4/09/2015

1951 Epiphone FT-79 Texan Jumbo Guitar




I've played a lot of nice flattops, but this guitar is exceptional. It's owned by a local state gov't official (so I call it the "Singing Senator's" guitar) and came in for some work last week. It's pretty beat-up but my eyes lit up on seeing it because actual Epiphone (New York) x-braced flattop guitars are quite rare. There are scores of the Gibson-made 60s models but these ones that share the Epiphone curvaceous archtop-body outline (this is a 16" mini-jumbo shape) are very hard to find.

In fact, the build is like a strange mix of Gibson-sounding x-bracing and top design, Guild-style (arched, laminate) back, and Epiphone curves and neck profile/scale length. The result is a very powerful, focused, and rich sound with plenty of tight bass and oodles of volume. I had to back it off from the mic so you lose a bit of the full definition of the guitar, but I think you can hear it alright.



My work included regluing/modding the bridge, a fret level/dress, new same-style replacement pickguard, general cleaning, adjustments, and setup. I also reglued a section of loose binding.

Materials are: solid spruce top, Brazilian rosewood fretboard and bridge, and laminate maple back and sides.


The "belled" truss cover is very cool. Original bone nut, here, too.

All the inlay is actual pearl.


The frets are low-ish but wide which feels like "home base" to me. This has a radiused board and a generous c-shaped neck. The nut is 1 5/8" across and the longer scale (25 5/8") coupled to that larger front/back neck profile gives it an interesting feel. It's fast and has a "healthy" amount of heft.


I love the amount of pickwear the owner has managed to drive into the top.

Whenever I see this I say: that's gonna sound great!


Epiphone used an ebony saddle. I added replacement ebony pins and an ebony endpin as the ones on there were softer plastic old replacements.

I shaved the front edge of this bridge a bit but left the saddle full height. I wanted to give the owner some room to come down if need be... in the future. The saddle hadn't been cut down at all, apparently, but someone had slotted it down some and it wasn't compensated. I recut it so the B, low E and A strings would play in tune up the neck.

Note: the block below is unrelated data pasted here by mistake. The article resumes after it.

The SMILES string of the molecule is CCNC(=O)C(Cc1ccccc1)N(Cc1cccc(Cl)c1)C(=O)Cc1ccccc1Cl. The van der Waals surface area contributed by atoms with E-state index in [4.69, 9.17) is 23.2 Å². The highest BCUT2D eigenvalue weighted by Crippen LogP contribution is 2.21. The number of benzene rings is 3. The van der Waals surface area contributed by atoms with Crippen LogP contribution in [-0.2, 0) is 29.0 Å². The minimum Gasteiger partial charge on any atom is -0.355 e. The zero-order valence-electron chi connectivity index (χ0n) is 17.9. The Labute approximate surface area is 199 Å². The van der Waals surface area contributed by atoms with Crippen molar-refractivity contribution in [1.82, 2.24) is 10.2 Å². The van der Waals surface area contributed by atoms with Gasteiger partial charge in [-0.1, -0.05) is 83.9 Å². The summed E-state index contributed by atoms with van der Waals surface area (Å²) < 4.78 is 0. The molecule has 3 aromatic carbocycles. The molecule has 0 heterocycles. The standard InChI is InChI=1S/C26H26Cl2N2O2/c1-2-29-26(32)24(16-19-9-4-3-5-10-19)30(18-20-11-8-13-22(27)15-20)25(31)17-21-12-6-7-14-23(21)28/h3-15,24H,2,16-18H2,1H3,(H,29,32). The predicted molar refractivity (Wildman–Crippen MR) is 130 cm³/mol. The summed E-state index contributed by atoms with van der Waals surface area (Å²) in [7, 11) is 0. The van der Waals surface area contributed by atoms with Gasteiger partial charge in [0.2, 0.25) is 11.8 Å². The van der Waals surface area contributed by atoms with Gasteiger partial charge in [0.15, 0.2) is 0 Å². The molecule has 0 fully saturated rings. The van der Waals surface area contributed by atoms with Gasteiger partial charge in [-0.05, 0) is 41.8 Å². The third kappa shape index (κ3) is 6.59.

You can really see the arched back, huh? It certainly gives a lot of focus/projection to the instrument.


One of these tuners is a 50s replacement from my own parts bin. The original was missing and a lame 80s-style import tuner had been installed. This old one at least matches the buttons a bit better and is the same type Epi used on this model a year or two later.

I forgot to mention that I also reglued the center seam (this is a multi-piece neck) of the headstock, too.


The neck set is good... but the missing heel cap isn't!





2 comments:

Art Drecko said...

The old Masterbilt Epiphone flat tops could hold their own with the Gibsons of that or any era. I have an old Epi Spartan flat top that's a canon.

The reason that the build reminds you of some Guilds is that Guild was founded in 1952 by former Epiphone managers, who brought Epi factory workers with them.

ipmala said...

VERY NICE GUITAR...BUT..I CAN TOP THAT.
I'VE GOT A 1949 EPIPHONE FT-79 (New York) TEXAN.
ALSO 'X-BRACED'....AND WITH MAHOGANY BACK & SIDES.
ADIRONDAC TOP, HIDE GLUE, BRAZILIAN FINGERBOARD & BRIDGE.
CHERRY WOOD NECK (WITH CENTER MAHOGANY STRIP).
NECK IS DEAD STRAIGHT--WITH PERFECT NECK ANGLE.
AND...ORIGINAL FINISH.
95% ORIGINAL (TUNERS ARE AN EARLY SET OF GROVERS).
I HAD IT RESTORED IN THE MID-'90'S BY SCOTTY JACKSON IN NASHVILLE.
GEORGE GRUHN'S HEAD REPAIRMAN BACK IN THE '80'S & '90'S.
THERE ARE ONLY MAYBE 5-6 OF THESE EARLY FT-79'S IN EXISTENCE TODAY.
AND...ONLY A FEW ARE PLAYABLE, IN DECENT PLAYING CONDITION.
THE MAJORITY HAVE MAPLE BACK & SIDES--NOT THE MOST DESIREABLE.
IN FACT, SOMEWHERE AROUND 2012, GEORGE GRUHN HAD AN FT-79 FOR SALE.
LOOKED ALMOST BRAND NEW (NEAR MINT) WITH MAPLE BACK & SIDES.
PROBABLY A 1951.
I THINK IT WAS PRICED AT $3000... OR MAYBE $3500.
I DIDN'T BUY IT, BECAUSE IT LOOKED LIKE A BRAND NEW GUITAR.
(SOMETHING FISHY ABOUT THAT--FOR SURE)

BEST WISHES,
IPMALA
ipmala888@netzero.com